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Bank of America Stadium site served as one of North Carolina's only Black hospitals during segregation



CHARLOTTE (QUEEN CITY NEWS) — Every year tens of thousands of people walk the sidewalk along South Mint Street to visit Bank of America stadium but what many people don’t know, or notice is the history that lies beneath and just outside the stadium; a historical marker recognizing Good Samaritan Hospital which was once one of the only Black hospitals in North Carolina.

“This marker is very, very, very important memorabilia for me,” said 84-year-old Lillian Herron.

Herron was a nurse at Good Samaritan Hospital during the 1960s when everything was segregated.

“I got my first job, June the 1st, 1961,” said Herron. “I was taken under the wings of the nursing staff, all of the doctors. I learned more than I could ever imagine.”

The privately owned Black hospital opened on September 23, 1891, and while things were separate, they certainly weren’t equal.

“The only thing that was really, really sort of disgusting to me, our Black doctors were not up to par as well as they could’ve been,” Herron said.

Unlike other white hospitals in the area, Good Samaritan lacked basic diagnostic tools and doctors only had access to or knowledge of certain medicines to treat patients.

“I submitted a prescription one day for a drug for a medical patient,” said Herron, “and the pharmacist on the P.A. system called me out ‘Mrs. Herron this prescription that you sent. We have not stocked this medication in 22 years.’”

“Good Sam” was where Bank of America Stadium now stands.

“Options were very limited; she could only come to Good Samaritan Hospital,” said Mecklenburg County Commissioner Arthur Griffin, who was born at Good Samaritan.

“I want people to understand that this history, Good Samaritan’s history, is their history,” said Commissioner Griffin. “The Panthers stadium would never be here if this ground didn’t exist.”

In 1961, Good Samaritan Hospital was sold for $1.00 and became the Charlotte Community Hospital, an integrated hospital affiliated with Charlotte Memorial.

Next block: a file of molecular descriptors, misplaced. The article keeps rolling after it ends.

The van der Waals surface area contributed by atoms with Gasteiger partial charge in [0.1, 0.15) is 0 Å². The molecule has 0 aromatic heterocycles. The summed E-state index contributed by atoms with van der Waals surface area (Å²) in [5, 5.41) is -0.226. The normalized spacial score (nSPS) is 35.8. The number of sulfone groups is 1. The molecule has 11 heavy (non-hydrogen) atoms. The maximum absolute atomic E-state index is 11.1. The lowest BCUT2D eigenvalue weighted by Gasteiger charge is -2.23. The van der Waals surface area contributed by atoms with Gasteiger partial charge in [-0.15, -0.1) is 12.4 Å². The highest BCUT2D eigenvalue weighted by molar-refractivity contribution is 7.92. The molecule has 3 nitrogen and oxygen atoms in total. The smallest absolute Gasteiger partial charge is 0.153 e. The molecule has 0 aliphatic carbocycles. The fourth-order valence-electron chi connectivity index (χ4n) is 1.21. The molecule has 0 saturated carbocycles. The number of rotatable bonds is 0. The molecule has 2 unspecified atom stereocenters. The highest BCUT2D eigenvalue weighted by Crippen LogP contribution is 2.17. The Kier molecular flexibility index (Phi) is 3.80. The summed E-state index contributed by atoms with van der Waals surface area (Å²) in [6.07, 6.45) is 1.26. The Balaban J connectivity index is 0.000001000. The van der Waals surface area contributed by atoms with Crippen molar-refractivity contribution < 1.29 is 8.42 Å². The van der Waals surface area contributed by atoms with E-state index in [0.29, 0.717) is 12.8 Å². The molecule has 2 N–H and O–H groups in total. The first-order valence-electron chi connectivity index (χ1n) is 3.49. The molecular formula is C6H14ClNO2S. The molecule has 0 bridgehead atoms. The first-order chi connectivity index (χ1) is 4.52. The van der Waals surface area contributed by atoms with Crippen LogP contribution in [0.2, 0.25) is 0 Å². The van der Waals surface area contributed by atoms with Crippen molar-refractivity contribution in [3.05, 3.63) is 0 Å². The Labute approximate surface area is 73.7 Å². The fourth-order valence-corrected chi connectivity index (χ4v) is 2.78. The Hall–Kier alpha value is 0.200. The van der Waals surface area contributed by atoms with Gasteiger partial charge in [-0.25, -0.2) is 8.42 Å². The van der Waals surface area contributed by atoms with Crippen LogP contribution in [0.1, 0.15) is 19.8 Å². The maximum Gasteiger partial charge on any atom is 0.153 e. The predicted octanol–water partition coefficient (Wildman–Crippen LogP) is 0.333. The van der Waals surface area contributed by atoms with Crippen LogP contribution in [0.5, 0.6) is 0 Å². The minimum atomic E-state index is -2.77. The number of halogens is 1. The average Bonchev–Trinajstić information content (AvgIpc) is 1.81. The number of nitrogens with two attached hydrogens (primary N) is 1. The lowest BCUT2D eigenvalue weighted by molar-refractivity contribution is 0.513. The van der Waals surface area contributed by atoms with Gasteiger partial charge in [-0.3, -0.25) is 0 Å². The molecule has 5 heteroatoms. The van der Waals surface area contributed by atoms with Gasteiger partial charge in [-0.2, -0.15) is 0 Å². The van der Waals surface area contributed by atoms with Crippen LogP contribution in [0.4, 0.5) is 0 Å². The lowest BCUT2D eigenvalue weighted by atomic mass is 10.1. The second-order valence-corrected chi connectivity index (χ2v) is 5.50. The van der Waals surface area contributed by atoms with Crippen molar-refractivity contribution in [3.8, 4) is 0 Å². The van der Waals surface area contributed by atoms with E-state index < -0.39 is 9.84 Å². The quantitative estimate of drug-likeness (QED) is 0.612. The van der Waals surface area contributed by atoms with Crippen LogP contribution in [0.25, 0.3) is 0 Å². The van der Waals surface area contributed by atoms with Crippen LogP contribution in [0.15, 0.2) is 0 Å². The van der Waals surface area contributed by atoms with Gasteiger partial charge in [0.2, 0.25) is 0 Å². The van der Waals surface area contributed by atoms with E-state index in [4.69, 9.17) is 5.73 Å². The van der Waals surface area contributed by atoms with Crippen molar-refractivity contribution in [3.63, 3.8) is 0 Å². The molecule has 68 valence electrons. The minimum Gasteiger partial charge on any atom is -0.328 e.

“They were actually saving lives every day here at Good Samaritan Hospital under sometimes adverse conditions,” said Griffin.

Despite integration, hospital conditions were rooted in racism and some white patients did not want to be treated by Black nurses.

Herron recalls a time she received a white male patient in serious condition, “He hated the “n” word, he hated us so bad until he never accepted his condition and on his way out he cursed me for hours until he took his last, very last breath.”

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Mecklenburg County Commissioner Arthur Griffin.

While the building was demolished in 1996 to make way for Bank of America Stadium, Good Samaritan’s legacy lives on through men and women like Herron and Griffin.

“The grit, the ingenuity, the intelligence, the ability to put things together and to still provide excellent, high-quality health care in a segregated environment,” said Griffin, “I’m just forever indebted to that professional core of nurses that really did a lot more, I guess, than you would think nurses would do.”

Nurses like Herron, who even at the age of 84 years old, said, “I am still today working on trying to make our community a better place, a healthier place, and a loving and caring place for all human beings.”

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